Browsing articles in "Miscellania"

A new beginning

I’ve been postponing the writing of this post long enough, but I think I owe the readers of my blog an explanation as to why there is so little updates on Dynamics CRM coming from me. So here is my long and overdue update.

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Sérgio Vieira de Mello: 10 Years

Ten years ago today, the world lost Sérgio Vieira de Mello; a unique and wonderful human being who dedicated all of his adult life for the well-being of others.

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The entertainment industry’s war on consumers II

A year ago I wrote a post in this blog about my concerns around digital rights management and how companies like Microsoft and Sony are looking into ways of blocking users from buying and playing used games. This is a move that, in my view, is paving the way for the entertainment industry to transform consumers in a money-making battery farm through the introduction of such limitations in their upcoming consoles.

There’s been a lot of uproar in the comments section of technology news and information websites about this issue recently, and some people saw with optimism the statements by some Sony executives that PS4 will not block used games. Well, I don’t share such optimism. Read more >>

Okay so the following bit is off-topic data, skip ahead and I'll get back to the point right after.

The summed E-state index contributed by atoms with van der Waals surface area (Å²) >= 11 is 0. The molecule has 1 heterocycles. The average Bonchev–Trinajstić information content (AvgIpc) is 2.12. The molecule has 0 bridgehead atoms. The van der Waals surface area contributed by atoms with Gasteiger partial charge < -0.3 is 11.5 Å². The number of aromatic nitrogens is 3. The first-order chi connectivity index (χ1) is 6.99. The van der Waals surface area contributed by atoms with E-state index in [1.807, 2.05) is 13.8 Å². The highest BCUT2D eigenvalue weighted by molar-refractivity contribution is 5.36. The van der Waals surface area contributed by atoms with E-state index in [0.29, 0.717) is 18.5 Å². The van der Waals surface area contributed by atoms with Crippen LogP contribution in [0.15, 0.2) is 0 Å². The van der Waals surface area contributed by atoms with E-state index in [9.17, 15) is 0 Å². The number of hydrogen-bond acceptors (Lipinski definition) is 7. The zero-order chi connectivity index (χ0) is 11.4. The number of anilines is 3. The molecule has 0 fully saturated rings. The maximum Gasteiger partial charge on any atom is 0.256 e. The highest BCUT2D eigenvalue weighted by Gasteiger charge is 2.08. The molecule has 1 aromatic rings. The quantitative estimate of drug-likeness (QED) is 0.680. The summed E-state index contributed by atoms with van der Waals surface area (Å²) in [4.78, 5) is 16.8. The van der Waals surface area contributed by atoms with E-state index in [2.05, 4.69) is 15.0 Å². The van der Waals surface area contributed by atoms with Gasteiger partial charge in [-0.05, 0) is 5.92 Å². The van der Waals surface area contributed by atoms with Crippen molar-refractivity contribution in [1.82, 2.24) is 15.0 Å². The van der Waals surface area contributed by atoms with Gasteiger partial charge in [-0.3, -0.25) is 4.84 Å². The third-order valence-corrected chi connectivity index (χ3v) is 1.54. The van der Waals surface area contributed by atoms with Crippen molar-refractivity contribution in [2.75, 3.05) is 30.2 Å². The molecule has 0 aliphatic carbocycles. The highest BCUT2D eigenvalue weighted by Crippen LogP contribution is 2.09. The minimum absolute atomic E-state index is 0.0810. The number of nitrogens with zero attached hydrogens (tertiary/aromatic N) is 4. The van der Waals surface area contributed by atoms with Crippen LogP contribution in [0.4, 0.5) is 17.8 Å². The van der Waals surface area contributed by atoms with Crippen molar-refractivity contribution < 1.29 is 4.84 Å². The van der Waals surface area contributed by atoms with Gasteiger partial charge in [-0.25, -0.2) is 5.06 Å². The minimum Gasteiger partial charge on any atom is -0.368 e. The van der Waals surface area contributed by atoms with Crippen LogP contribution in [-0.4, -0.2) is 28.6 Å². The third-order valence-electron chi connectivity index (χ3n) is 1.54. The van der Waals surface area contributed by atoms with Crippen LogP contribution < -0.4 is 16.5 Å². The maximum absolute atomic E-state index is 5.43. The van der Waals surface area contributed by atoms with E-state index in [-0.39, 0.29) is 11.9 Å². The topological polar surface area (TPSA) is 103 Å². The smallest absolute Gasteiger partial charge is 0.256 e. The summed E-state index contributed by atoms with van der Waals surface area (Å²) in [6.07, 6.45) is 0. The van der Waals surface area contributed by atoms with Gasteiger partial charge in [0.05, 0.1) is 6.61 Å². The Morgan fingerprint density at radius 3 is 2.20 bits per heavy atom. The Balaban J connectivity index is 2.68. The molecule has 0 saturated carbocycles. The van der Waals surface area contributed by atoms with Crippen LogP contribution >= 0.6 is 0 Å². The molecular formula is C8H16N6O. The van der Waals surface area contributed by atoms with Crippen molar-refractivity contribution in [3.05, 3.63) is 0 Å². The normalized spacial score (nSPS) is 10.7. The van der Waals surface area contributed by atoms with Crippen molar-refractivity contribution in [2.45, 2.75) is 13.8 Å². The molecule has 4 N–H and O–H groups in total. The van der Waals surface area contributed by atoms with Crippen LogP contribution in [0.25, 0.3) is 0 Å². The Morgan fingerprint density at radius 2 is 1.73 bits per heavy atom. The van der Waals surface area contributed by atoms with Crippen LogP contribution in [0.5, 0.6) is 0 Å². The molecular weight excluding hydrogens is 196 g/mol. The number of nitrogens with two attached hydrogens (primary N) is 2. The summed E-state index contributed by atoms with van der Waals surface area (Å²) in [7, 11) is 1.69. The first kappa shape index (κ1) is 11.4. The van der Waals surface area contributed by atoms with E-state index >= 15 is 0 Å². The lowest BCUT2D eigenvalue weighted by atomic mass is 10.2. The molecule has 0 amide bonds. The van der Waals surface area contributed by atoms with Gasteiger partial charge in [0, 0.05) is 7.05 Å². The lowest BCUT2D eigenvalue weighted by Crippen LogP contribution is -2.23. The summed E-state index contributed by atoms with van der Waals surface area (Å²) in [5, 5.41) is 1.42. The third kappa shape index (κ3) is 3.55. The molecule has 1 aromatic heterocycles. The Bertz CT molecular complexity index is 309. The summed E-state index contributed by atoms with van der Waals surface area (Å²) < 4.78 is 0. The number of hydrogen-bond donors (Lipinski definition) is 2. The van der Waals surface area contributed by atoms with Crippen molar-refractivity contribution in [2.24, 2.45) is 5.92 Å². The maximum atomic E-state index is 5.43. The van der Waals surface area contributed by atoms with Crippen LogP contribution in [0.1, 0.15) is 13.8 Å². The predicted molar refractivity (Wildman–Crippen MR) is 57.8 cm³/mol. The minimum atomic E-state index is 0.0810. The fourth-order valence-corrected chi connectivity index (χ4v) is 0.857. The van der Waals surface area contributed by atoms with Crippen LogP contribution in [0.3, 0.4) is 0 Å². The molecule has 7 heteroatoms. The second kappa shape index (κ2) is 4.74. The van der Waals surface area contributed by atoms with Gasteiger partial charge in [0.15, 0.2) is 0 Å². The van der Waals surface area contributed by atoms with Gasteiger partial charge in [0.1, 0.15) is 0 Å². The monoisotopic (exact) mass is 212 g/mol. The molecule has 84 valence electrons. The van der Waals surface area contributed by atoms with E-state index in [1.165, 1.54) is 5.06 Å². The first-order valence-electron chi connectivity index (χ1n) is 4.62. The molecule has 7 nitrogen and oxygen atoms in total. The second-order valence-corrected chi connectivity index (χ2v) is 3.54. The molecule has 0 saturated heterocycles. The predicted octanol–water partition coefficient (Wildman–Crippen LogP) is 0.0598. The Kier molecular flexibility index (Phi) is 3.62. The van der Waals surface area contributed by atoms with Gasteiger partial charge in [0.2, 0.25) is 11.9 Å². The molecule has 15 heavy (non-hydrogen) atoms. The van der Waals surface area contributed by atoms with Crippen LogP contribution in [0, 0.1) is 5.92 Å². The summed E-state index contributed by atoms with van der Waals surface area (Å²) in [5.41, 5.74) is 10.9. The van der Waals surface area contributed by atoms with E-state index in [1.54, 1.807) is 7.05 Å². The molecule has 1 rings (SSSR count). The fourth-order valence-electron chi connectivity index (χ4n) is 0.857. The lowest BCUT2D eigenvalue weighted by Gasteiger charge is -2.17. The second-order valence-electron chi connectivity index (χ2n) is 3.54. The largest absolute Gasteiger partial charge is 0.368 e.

Microsoft Account and the EU Data Protection Directive: The long and winding road

— With contributions by Geoff Coupe

Microsoft has recently announced that they will now accept migrating XBOX Live accounts from one country to another. While the XBOX community rejoice in celebration, I look back and reflect on my assiduous journey to have my account migrated, and wonder if my case along with the case of a fellow friend and others who joined our cause, has contributed to this outcome. Read more >>

The entertainment industry’s war on consumers

The consumer preview of Windows 8 is around the corner, and I’ve been reflecting about it’s Windows Store, the consumerisation of IT and how it affects us as consumers. I’m afraid I see dark times ahead of us.

Sure that downloading content from the comfort of your home is a convenient concept. But corporations are luring consumers to become cattle in a battery farm, where they milk consumers for their money to pay for services, but consumers hold no right to any goods. As consumers we don’t own anything but the limited right to consume content provided by these companies. So when we buy a song or a book, we don’t own a copy of the song or the book, but the limited right to play the song and read the book. If the corporation wishes to do so, they can pull out our right to such content. Read more >>

Warning EU Citizens: Avoid getting a Windows Phone (or Xbox Live for that matter)

One of the fundamental basis of the European Union is the principle of four freedoms: freedom of movement of people, goods capitals and services. As Europeans, we can freely move around member states and live in as legal residents.

However, if you’re planning to get a Windows Phone, prepare to have your rights as an EU citizen challenged by Microsoft. Read more >>